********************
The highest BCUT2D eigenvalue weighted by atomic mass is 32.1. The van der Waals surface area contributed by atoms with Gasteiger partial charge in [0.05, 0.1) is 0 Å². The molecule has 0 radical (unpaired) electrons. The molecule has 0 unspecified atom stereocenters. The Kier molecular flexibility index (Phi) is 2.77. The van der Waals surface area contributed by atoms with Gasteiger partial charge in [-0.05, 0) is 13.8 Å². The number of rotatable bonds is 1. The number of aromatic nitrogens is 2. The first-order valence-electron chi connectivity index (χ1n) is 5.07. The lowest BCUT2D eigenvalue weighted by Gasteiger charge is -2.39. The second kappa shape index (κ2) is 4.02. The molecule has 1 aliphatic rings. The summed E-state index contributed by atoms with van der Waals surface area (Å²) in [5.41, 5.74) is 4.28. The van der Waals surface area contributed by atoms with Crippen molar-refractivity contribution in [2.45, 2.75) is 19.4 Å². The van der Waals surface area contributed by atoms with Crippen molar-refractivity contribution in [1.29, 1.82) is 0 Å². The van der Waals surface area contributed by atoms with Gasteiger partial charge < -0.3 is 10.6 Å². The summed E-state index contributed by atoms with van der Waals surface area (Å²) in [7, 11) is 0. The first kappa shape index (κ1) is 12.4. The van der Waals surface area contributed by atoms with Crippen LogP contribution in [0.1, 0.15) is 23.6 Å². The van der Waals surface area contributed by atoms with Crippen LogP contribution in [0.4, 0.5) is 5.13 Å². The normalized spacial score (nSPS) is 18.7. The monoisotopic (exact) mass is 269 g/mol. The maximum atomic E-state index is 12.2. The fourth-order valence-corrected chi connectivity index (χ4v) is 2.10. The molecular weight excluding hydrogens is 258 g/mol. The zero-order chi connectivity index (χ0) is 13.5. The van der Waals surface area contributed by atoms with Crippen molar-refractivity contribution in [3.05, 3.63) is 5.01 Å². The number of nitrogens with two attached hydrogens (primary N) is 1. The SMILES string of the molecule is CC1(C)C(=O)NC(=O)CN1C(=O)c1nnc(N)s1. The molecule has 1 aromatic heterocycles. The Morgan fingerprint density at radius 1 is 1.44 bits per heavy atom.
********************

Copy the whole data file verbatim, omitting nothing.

The highest BCUT2D eigenvalue weighted by atomic mass is 32.1. The van der Waals surface area contributed by atoms with Gasteiger partial charge in [0.05, 0.1) is 0 Å². The molecule has 0 radical (unpaired) electrons. The molecule has 0 unspecified atom stereocenters. The Kier molecular flexibility index (Phi) is 2.77. The van der Waals surface area contributed by atoms with Gasteiger partial charge in [-0.05, 0) is 13.8 Å². The number of rotatable bonds is 1. The number of aromatic nitrogens is 2. The first-order valence-electron chi connectivity index (χ1n) is 5.07. The lowest BCUT2D eigenvalue weighted by Gasteiger charge is -2.39. The second kappa shape index (κ2) is 4.02. The molecule has 1 aliphatic rings. The summed E-state index contributed by atoms with van der Waals surface area (Å²) in [5.41, 5.74) is 4.28. The van der Waals surface area contributed by atoms with Crippen molar-refractivity contribution in [2.45, 2.75) is 19.4 Å². The van der Waals surface area contributed by atoms with Crippen molar-refractivity contribution in [1.29, 1.82) is 0 Å². The van der Waals surface area contributed by atoms with Gasteiger partial charge < -0.3 is 10.6 Å². The summed E-state index contributed by atoms with van der Waals surface area (Å²) in [7, 11) is 0. The first kappa shape index (κ1) is 12.4. The van der Waals surface area contributed by atoms with Crippen LogP contribution in [0.1, 0.15) is 23.6 Å². The van der Waals surface area contributed by atoms with Crippen LogP contribution in [0.4, 0.5) is 5.13 Å². The normalized spacial score (nSPS) is 18.7. The monoisotopic (exact) mass is 269 g/mol. The maximum atomic E-state index is 12.2. The fourth-order valence-corrected chi connectivity index (χ4v) is 2.10. The molecular weight excluding hydrogens is 258 g/mol. The zero-order chi connectivity index (χ0) is 13.5. The van der Waals surface area contributed by atoms with Crippen molar-refractivity contribution in [3.05, 3.63) is 5.01 Å². The number of nitrogens with two attached hydrogens (primary N) is 1. The SMILES string of the molecule is CC1(C)C(=O)NC(=O)CN1C(=O)c1nnc(N)s1. The molecule has 1 aromatic heterocycles. The Morgan fingerprint density at radius 1 is 1.44 bits per heavy atom.